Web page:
Financial planning, at essence, is “helping people make smart financial decisions,” according to Marc Schindler, a founding partner of Pivot Point Advisors in Bellaire, Texas. His firm helps clients by following a quantitative approach that uses computer modeling and takes the long-view on investments.
“Our clients are predominantly higher net worth people that are probably between the ages of 55 and 75,” he said. These are people who are “too busy to manage their own portfolios that need good solid advice and transparency.”
This levelheaded approach has been key during bad times in the stock markets, Schindler noted. “We don’t pay attention to what the analysts or the talking heads are saying ... We ignore all of the background noise.”
“When the stock market started to decline, we proactively called all of the retirement clients and suggested they raise capital,” he said, by going to cash and taking profits, and, depending on their risk tolerance and needs, suggested they “raise as much as three years of capital so they could weather to storm.”
“We also do things like call major asset categories a bubble,” he said. For example, the firm told clients in June of 2007 that there was a bubble in the real estate market and “suggested that our clients sell their vacation properties and their income properties” and even consider downsizing their primary home or renting. The firm provided clients with a rent vs. buy calculator so they could plug in the numbers and see what made the most sense.
“It’s generally 30 to 60 percent cheaper to rent than it is to buy,” Schindler said. Based on his own firm’s analysis, he himself sold most of his real estate holdings and has been renting himself for half price ever since. “Everything we recommend to clients is tested,” he said, to the point of principals in the firm taking their own advice.
Schindler said that his firm has even recommended that people sell energy stocks when oil hit $130 a barrel, even though they are based right outside Houston where many of the clients they work with have close ties to the oil and gas industry. Some oil industry executives may not be happy being told to sell oil stocks, but “we’re not trying to win a popularity contest,” he said.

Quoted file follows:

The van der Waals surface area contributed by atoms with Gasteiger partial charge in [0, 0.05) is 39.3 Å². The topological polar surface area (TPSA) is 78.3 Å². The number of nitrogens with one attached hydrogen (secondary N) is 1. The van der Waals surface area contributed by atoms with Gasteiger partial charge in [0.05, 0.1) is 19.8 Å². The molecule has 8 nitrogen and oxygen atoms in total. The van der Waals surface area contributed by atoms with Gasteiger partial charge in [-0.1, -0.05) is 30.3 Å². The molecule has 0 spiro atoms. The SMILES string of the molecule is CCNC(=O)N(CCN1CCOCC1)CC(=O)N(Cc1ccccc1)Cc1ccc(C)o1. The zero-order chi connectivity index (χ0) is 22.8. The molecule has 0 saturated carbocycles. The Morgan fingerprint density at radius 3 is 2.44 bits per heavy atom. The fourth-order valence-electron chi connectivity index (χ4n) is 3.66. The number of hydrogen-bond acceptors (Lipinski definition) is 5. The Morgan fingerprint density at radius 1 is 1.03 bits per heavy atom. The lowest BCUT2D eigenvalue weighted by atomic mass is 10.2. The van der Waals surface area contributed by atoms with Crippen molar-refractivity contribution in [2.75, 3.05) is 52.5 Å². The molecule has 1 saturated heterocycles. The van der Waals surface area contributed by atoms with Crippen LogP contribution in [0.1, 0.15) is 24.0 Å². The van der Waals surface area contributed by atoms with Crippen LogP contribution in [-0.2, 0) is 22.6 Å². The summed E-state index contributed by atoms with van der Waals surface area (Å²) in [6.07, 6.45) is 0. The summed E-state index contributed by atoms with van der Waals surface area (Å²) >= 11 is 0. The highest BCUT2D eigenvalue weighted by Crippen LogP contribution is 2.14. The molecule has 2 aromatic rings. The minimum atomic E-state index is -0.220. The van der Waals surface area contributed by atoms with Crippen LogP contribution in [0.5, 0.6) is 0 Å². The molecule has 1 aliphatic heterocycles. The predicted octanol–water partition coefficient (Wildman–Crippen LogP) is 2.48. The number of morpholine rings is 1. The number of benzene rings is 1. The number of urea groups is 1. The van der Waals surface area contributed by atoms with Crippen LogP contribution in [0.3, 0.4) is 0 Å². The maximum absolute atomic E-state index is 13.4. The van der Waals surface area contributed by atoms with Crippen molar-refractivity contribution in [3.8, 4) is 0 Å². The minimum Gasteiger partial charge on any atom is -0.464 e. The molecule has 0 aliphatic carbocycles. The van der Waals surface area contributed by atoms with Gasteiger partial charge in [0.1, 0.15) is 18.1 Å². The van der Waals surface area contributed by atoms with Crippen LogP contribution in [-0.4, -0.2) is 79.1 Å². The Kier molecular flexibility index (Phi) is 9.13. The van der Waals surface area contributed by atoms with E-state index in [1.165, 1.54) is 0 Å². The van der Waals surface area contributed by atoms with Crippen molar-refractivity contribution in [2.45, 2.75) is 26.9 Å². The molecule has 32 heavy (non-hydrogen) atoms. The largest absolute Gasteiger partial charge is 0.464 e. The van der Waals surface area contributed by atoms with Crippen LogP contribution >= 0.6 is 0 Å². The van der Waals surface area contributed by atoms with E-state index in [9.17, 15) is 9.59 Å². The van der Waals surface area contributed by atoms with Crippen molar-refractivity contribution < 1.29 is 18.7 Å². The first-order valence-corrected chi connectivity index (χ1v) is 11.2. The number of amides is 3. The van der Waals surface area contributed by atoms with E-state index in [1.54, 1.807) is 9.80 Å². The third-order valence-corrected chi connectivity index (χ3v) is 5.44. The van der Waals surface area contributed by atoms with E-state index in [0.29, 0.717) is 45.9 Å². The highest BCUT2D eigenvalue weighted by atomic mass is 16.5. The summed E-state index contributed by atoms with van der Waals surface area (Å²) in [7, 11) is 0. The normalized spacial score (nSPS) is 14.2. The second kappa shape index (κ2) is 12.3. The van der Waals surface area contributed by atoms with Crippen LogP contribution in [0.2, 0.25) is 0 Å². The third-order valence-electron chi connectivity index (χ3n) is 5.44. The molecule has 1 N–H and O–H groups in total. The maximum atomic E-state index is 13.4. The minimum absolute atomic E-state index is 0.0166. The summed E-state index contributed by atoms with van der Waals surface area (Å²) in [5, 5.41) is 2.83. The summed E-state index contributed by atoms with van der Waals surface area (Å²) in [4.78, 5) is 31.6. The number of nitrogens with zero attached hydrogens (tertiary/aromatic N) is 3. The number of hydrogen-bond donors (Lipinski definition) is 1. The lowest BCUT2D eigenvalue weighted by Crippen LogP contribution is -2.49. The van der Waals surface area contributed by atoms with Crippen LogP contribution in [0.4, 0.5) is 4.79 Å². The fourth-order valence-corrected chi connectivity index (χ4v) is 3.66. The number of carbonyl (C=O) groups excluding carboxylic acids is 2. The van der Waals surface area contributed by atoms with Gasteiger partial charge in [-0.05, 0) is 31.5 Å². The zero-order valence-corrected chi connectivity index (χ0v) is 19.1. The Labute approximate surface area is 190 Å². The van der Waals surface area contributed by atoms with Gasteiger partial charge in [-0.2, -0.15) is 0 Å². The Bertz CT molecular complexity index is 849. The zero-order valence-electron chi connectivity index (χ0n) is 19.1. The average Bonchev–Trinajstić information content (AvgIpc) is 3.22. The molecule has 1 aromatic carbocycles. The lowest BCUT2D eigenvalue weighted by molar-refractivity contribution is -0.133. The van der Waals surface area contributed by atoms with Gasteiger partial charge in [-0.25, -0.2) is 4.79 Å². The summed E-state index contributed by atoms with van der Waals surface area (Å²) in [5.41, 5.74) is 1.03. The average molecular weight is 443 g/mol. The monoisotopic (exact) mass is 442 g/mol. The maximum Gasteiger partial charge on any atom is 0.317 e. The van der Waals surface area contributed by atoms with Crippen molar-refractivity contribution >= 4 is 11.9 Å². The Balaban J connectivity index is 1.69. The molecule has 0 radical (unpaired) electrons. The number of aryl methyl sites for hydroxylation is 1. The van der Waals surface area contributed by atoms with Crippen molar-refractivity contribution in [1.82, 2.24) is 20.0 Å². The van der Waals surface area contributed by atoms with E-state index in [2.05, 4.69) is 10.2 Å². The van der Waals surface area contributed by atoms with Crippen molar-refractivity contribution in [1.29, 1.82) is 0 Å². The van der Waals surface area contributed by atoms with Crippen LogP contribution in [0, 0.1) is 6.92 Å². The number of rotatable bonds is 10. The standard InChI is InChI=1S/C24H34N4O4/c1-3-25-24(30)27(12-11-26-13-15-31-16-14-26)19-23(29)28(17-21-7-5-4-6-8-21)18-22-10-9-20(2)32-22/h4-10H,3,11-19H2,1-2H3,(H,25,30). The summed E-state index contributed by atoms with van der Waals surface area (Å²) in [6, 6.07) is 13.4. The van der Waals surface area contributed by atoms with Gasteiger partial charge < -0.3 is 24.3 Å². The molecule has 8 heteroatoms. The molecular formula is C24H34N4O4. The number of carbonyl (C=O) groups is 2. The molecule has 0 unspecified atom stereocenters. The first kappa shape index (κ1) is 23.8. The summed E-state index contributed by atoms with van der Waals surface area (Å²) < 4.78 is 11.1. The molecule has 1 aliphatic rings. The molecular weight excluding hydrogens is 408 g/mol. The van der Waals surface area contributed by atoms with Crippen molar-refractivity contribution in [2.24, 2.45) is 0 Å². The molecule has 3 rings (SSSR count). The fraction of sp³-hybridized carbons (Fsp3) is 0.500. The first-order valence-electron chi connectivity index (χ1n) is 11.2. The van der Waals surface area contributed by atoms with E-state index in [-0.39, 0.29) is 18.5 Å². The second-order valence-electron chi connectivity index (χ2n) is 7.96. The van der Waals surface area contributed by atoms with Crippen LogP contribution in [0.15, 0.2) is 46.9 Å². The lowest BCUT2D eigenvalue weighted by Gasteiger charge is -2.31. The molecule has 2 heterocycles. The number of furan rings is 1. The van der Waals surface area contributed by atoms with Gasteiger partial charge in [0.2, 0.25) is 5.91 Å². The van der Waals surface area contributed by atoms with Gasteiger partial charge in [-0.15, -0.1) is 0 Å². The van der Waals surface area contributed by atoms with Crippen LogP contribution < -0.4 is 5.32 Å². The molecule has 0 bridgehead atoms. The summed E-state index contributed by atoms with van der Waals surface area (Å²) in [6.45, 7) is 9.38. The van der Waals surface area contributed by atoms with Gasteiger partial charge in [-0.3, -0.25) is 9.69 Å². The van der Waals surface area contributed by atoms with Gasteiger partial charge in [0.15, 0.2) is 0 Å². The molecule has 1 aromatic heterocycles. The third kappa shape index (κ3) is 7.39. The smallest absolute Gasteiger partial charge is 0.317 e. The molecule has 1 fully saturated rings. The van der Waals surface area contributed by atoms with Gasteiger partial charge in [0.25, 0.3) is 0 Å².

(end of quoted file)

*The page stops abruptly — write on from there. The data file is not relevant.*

Overall, Schindler said, “I think that the volatility has been a lot higher over the past few years than it has been historically. That’s one thing that people need to learn to deal with, the volatility,” he said. “People that have any money in the stock market should have a minimum of a five-year time horizon, so they don’t buy high and sell low.” He noted that many investors who try to time the stock market can end up getting out at the near-term bottom, but never get back in, which is a mistake.
He said that people that need to keep up with inflation should have exposure to the stock market, but the level of volatility they can tolerate will vary. “Their asset allocation is really a direct result of some simple functions,” he said, taking into account cash flow needs, risk tolerance, and the client’s time horizon. The firm then can create “a road map for what they need to have in the various asset categories.”
Right now, Schindler said, his firm sees a potential bubble in the bond market, with interest rates low and bond prices high. “People who left equities to go to bonds are going to get slammed with double-digit losses as interest rates climb,” he said. Because of that, the firm’s fixed income portfolio is short in duration, and based outside the U.S.
The firm currently has about $25 million in assets under management but is hoping to grow that number to attract newer, institutional clients such as pension funds and insurance companies, now that it has more than a five-year track record. Most institutional clients require at least $50 million or more in assets, and that a firm be Global Investment Performance Standard compliant, as well as having at least a five-year track record.
“We take our job very seriously,” Schindler said. “Our measure of success is whether the client is happy and we’re adding value.”